Posts Tagged ‘North Gower wind project’

In our mailbox today, words from a North Gower family:

Dear North Gower Wind Action Group,
…We had the pleasure to attend your excellent information meeting at the Alfred Taylor Centre on April 13. We applaud your guest speakers for their thoughtful, well-reasoned presentations.
We were initially encouraged by the fact that our home appeared to be further from the proposed wind turbines than the minimum distance recommended by Dr John Harrison, but were concerned for all of our neighbours who might not be so fortunate. However, now that you have informed us that the proposal is undergoing frequent revision, we have reason to be concerned for ourselves as well.
We would like to make a donation to your organization in the amount of $250 in appreciation for the hard work that you have done and are continuing to do on our behalf. We really can’t thank you enough.
Thank YOU for your support!

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This is national Volunteer Week in which we honour the contributions of so many people to their communities. With regard to industrial wind turbines in Ontario, there is a huge network of people working daily to learn more about the issues, and to communicate that information to people in their towns and villages.

In North Gower, we have an active group and when we have an event  like the information meeting last week, many members of the community volunteered to help. The tables with sign-up sheets  and petitions were staffed by volunteers as was the busy refreshment area.  Others have taken copies of the petition and circulated it throughout their neighbourhoods.

So, a sincere thank you to all.

It’s all about community and making life better for everyone.

To email the North Gower Wind Action Group: northgowerwindactiongroup@yahoo.ca

News daily at: http://windconcernsontario.wordpress.com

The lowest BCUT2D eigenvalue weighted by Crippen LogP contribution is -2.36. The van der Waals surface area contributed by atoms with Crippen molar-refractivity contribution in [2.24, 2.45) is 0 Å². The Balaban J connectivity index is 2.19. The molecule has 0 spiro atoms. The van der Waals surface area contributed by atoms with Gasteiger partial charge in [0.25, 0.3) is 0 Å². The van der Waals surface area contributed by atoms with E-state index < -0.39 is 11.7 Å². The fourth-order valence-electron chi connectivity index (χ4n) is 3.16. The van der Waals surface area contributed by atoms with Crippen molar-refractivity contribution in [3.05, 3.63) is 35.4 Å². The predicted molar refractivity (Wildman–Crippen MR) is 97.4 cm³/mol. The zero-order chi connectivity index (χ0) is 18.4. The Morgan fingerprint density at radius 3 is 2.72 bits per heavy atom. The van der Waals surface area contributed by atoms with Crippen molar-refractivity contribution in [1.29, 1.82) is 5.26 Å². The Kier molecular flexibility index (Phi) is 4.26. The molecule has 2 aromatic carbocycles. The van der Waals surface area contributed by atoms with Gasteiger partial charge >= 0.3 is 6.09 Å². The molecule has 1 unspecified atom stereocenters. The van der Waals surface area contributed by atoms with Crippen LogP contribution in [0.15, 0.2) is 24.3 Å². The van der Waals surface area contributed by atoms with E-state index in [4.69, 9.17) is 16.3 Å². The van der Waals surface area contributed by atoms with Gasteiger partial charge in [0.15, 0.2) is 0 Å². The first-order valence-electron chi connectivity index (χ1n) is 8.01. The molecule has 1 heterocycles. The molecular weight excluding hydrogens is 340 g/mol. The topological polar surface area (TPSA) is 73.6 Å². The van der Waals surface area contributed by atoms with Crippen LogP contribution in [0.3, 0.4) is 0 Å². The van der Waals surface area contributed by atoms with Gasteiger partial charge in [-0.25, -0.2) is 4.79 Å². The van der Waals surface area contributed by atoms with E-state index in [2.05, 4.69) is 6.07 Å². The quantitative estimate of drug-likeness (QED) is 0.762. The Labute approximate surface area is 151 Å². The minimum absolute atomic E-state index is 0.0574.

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One of the comments made by someone interviewed by the media during the North Gower meeting April 13th, was that the turbine project will bring investment and particularly jobs to the area.

Let’s look into that.

Reports from areas in the United States indicate that the wind developers tend to have their own crews with the specialized skills they need, and that very little labour is hired locally. This is confirmed by documents from the Alberta Department of Human Resources which show that wind developers are hiring but once you are employed by them, you are an employee, travelling from one installation to another.

Important too is the fact that the jobs are not just “entry-level” jobs…the turbine construction and maintenance process requires special skills. According to a consultant’s report prepared for the wind developer lobby group, the Canadian Wind Energy Association or CanWEA,  “turbine manufacturing represents 70-75% of the job creation potential for wind projects. … Present Canadian manufacturing capacity is mainly in nacelle assembly and the manufacture of rotor blades, towers, nacelle covers and electrical components.”

In other words, the turbine components will be manufactured somewhere in Ontario–plants are already proposed for southern Ontario–and then shipped to wind turbine projects. No local employment seen there.